Violent Crime Has Become A Hot Political Issue This Election Season – Perhaps That Is Because There Is Blood All Over Our Streets
by Michael Snyder, End Of The American Dream:
Millions upon millions of Americans are starting to realize that we simply cannot continue down the path that we are currently on. Communities all over the nation are degenerating into crime-infested hellholes, and a lot of us have decided that enough is enough. We don’t want to raise our families in cities that resemble war zones. We don’t want to walk on city streets that are soaked in blood. Unfortunately, just electing new politicians won’t stop the rising tide of violence. The truth is that social decay is systematically eating away at the foundations of our culture, and that is not such an easy thing to fix.
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Survey after survey has shown that violent crime is one of the hottest political issues in America right now.
In fact, a recent Gallup survey discovered that a whopping 72 percent of Americans are “dissatisfied with the nation’s policies to reduce or control crime”…
A Gallup poll from earlier this year found 72% of Americans were dissatisfied with the nation’s policies to reduce or control crime. Other polls, including a survey by Monmouth University released this month, have found voters see crime among the most important issues ahead of the 2022 midterms.
In September alone, Republican campaigns and groups spent $39.8 million on 157 unique ads focused on crime, according to ad tracker AdImpact. Democratic campaigns and groups, mostly in response to the Republican attacks, spent $32.9 million on 119 distinct ads on the issue – a significant increase from the amount these groups were spending on the issue in August.
This isn’t a fake issue.
There really is blood all over our streets, and some of our largest cities are reporting numbers that are absolutely eye-popping in 2022.
For example, the city of New Orleans says that the number of murders in the city this year has already surpassed the totals from both 2020 and 2021…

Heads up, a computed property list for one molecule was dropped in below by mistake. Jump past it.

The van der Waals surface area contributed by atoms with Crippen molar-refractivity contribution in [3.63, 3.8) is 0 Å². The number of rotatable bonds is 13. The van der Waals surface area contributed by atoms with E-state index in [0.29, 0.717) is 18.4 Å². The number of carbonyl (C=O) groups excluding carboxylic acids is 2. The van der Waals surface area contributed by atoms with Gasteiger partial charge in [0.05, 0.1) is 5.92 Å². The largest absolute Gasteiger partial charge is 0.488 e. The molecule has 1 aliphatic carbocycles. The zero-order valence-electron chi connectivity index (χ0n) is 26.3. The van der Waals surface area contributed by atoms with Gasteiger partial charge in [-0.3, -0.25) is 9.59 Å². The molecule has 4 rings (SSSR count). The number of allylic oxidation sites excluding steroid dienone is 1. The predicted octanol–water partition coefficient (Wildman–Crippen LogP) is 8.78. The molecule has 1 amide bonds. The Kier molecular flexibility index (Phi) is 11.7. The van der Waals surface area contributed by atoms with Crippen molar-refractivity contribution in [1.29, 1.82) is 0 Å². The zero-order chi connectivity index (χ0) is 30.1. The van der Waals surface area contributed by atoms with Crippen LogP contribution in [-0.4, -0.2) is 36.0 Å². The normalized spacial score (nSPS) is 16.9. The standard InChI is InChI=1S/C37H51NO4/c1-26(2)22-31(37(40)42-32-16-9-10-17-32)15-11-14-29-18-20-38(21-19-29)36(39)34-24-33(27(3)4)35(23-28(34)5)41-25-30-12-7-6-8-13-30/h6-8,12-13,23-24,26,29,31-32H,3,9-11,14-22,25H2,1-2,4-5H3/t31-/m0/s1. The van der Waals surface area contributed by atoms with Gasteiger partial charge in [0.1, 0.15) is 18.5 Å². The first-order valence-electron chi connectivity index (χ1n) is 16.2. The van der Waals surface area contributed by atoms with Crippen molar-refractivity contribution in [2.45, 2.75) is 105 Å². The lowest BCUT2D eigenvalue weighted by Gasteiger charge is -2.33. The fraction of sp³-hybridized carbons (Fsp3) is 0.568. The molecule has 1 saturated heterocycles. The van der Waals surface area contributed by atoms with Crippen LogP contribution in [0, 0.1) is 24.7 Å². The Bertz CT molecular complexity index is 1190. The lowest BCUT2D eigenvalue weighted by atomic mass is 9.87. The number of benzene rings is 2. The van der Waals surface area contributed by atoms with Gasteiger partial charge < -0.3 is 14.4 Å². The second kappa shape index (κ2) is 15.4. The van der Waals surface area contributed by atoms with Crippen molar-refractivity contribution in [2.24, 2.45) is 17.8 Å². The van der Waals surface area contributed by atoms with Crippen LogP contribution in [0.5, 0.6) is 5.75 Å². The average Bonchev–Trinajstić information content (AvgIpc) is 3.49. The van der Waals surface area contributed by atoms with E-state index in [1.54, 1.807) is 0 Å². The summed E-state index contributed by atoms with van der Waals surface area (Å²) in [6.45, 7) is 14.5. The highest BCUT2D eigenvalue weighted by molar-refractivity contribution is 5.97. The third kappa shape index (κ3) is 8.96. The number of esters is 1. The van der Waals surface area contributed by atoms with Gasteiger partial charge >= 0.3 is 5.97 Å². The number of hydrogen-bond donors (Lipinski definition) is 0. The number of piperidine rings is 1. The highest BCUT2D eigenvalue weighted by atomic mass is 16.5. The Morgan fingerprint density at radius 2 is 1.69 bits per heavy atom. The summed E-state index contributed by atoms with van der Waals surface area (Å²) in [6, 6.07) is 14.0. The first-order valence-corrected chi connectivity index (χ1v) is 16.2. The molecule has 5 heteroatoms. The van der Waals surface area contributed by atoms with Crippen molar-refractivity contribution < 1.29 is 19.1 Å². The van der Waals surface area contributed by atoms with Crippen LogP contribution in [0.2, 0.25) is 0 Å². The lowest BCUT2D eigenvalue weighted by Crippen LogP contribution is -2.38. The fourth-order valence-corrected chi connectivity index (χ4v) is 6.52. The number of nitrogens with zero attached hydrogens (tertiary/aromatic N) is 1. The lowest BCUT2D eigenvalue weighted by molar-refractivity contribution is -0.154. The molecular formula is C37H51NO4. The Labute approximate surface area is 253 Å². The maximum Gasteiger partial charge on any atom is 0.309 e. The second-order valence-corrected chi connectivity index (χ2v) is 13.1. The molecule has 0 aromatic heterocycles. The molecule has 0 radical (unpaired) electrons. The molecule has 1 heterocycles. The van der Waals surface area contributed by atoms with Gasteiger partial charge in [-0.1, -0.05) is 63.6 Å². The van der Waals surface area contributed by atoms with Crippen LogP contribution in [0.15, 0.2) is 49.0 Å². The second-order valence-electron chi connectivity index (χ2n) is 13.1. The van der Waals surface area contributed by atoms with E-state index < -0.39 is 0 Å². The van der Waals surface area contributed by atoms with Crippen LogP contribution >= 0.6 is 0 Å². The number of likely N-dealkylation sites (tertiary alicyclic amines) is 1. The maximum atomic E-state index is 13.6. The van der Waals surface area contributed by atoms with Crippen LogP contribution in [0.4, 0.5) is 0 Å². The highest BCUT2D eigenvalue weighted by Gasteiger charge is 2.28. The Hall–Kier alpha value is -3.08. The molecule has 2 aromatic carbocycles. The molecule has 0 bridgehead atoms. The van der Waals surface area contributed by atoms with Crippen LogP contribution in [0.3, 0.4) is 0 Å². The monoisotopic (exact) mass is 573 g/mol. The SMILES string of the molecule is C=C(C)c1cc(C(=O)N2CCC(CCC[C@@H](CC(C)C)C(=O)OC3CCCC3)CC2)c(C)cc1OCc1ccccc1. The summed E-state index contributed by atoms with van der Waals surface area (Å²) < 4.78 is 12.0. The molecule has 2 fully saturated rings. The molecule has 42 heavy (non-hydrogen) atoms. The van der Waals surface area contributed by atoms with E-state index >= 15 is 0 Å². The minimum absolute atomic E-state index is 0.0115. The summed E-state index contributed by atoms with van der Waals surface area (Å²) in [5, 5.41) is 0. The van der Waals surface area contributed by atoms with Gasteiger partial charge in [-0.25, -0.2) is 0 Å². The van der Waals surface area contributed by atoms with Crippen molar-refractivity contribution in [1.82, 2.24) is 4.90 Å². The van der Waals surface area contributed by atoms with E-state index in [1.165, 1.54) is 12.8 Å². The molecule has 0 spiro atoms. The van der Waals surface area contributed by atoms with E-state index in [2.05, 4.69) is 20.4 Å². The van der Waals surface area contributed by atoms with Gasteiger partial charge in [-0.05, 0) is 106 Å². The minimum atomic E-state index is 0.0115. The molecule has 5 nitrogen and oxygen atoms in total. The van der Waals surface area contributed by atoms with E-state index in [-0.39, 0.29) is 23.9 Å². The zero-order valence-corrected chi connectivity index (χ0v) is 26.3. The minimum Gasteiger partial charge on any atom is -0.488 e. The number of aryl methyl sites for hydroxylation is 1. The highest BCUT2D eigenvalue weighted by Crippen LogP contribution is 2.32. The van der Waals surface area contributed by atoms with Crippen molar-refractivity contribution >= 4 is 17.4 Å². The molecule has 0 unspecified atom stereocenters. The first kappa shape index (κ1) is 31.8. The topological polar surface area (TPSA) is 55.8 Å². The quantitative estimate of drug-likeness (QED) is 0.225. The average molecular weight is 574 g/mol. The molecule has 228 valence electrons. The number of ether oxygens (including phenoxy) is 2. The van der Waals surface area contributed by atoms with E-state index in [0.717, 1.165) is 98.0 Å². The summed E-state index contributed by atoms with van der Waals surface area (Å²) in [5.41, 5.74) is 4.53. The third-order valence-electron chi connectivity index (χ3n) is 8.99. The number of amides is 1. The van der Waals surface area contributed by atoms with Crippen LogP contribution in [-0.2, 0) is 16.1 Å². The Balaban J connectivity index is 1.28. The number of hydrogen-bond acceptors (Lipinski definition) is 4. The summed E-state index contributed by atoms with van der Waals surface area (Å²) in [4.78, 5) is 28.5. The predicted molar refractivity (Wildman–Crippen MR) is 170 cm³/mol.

In the first nine months of the year, the city has already surpassed the total number of homicides from each of the last two years according to the Metropolitan Crime Commission.
The number of homicides was surpassed on Sunday (October 2), with 220 reported homicides in 2022. That is two more than last year, which had a total of 218 homicides, and 19 more than in 2020 which had 201 homicides. Along with the increase in violent crime, armed robberies are outpacing all other violent crimes with a year-to-date total of 417, and they are occurring at an increased rate in every single NOPD District according to the Orleans Crime Bulletin.
Our culture has become a culture of violence, and way too many people are needlessly dying.
In particular, it should deeply sadden all of us when the life of a young person is senselessly ended for no reason at all.
Earlier this month, the murder of an 18-year-old football star in Georgia made headlines all over the country…
The girlfriend of a murdered high school football star says his final word was ‘Help’, said as he died in a pool of blood after being shot outside a Georgia mall.
Bailey Reidling, 20, says she searched for a pulse in vain after her boyfriend Elijah De Witt was gunned down outside Sugarloaf Mills Mall in Lawrenceville on October 5.
She told Fox News: ‘I run over to Elijah, and he’s on the ground and I go right over to him, and he mouths to me – the last word he said to me was “help.”‘
He could have had such a bright future ahead of him.
But now he is gone.
If it seems to you that crime is getting a lot worse in our major cities, that is because it is.
In fact, a former governor of New York says that he has never felt more unsafe walking the streets of New York City than he does right now…
New York’s former Democrat Gov. David Paterson says he has never felt more unsafe in New York City than now, adding that his party has a “blind spot” when it comes to crime.
Paterson said on “The Cats Roundtable with John Catsimatidis” radio show Sunday that crime is still a top issue for New Yorkers in the 2022 midterm election cycle, and he hoped that candidates would take notice.
“For the first time in my life—even in the late ’80s and ’90s when the crime rate was killing 2,000 people a year, I never felt as unsafe as I do now just walking around and God forbid, sometimes we take the subway home from WABC. And you’re hearing about an assault on the subway almost every other day,” Paterson said.
You know that things are bad when even prominent Democrats are talking like this.
But violent crime is not just a problem in our urban areas.
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